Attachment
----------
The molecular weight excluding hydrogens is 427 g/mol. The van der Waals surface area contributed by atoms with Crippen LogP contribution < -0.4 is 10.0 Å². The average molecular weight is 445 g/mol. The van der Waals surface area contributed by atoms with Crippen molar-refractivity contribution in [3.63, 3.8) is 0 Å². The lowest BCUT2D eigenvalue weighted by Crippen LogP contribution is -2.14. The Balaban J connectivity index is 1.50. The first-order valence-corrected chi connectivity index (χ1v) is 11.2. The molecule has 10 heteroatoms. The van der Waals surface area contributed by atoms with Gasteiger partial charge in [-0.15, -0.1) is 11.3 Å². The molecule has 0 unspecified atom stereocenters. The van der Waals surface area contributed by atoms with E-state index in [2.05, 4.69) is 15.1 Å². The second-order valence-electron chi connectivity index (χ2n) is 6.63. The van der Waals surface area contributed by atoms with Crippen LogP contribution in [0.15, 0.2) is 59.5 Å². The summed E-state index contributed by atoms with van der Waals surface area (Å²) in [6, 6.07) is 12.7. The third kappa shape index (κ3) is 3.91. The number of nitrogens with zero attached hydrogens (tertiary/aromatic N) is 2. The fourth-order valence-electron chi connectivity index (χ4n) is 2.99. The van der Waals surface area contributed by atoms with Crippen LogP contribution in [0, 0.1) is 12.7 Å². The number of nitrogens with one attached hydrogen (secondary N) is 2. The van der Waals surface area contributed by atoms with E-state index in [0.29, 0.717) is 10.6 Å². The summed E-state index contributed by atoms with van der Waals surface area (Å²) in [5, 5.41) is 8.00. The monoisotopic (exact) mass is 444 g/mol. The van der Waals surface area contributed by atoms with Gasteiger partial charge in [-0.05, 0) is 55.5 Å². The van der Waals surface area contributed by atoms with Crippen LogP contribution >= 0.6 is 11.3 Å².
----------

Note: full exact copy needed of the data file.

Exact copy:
The molecular weight excluding hydrogens is 427 g/mol. The van der Waals surface area contributed by atoms with Crippen LogP contribution < -0.4 is 10.0 Å². The average molecular weight is 445 g/mol. The van der Waals surface area contributed by atoms with Crippen molar-refractivity contribution in [3.63, 3.8) is 0 Å². The lowest BCUT2D eigenvalue weighted by Crippen LogP contribution is -2.14. The Balaban J connectivity index is 1.50. The first-order valence-corrected chi connectivity index (χ1v) is 11.2. The molecule has 10 heteroatoms. The van der Waals surface area contributed by atoms with Gasteiger partial charge in [-0.15, -0.1) is 11.3 Å². The molecule has 0 unspecified atom stereocenters. The van der Waals surface area contributed by atoms with E-state index in [2.05, 4.69) is 15.1 Å². The second-order valence-electron chi connectivity index (χ2n) is 6.63. The van der Waals surface area contributed by atoms with Crippen LogP contribution in [0.15, 0.2) is 59.5 Å². The summed E-state index contributed by atoms with van der Waals surface area (Å²) in [6, 6.07) is 12.7. The third kappa shape index (κ3) is 3.91. The number of nitrogens with zero attached hydrogens (tertiary/aromatic N) is 2. The fourth-order valence-electron chi connectivity index (χ4n) is 2.99. The van der Waals surface area contributed by atoms with Crippen LogP contribution in [0, 0.1) is 12.7 Å². The number of nitrogens with one attached hydrogen (secondary N) is 2. The van der Waals surface area contributed by atoms with E-state index in [0.29, 0.717) is 10.6 Å². The summed E-state index contributed by atoms with van der Waals surface area (Å²) in [5, 5.41) is 8.00. The monoisotopic (exact) mass is 444 g/mol. The van der Waals surface area contributed by atoms with Gasteiger partial charge in [-0.05, 0) is 55.5 Å². The van der Waals surface area contributed by atoms with Crippen LogP contribution >= 0.6 is 11.3 Å².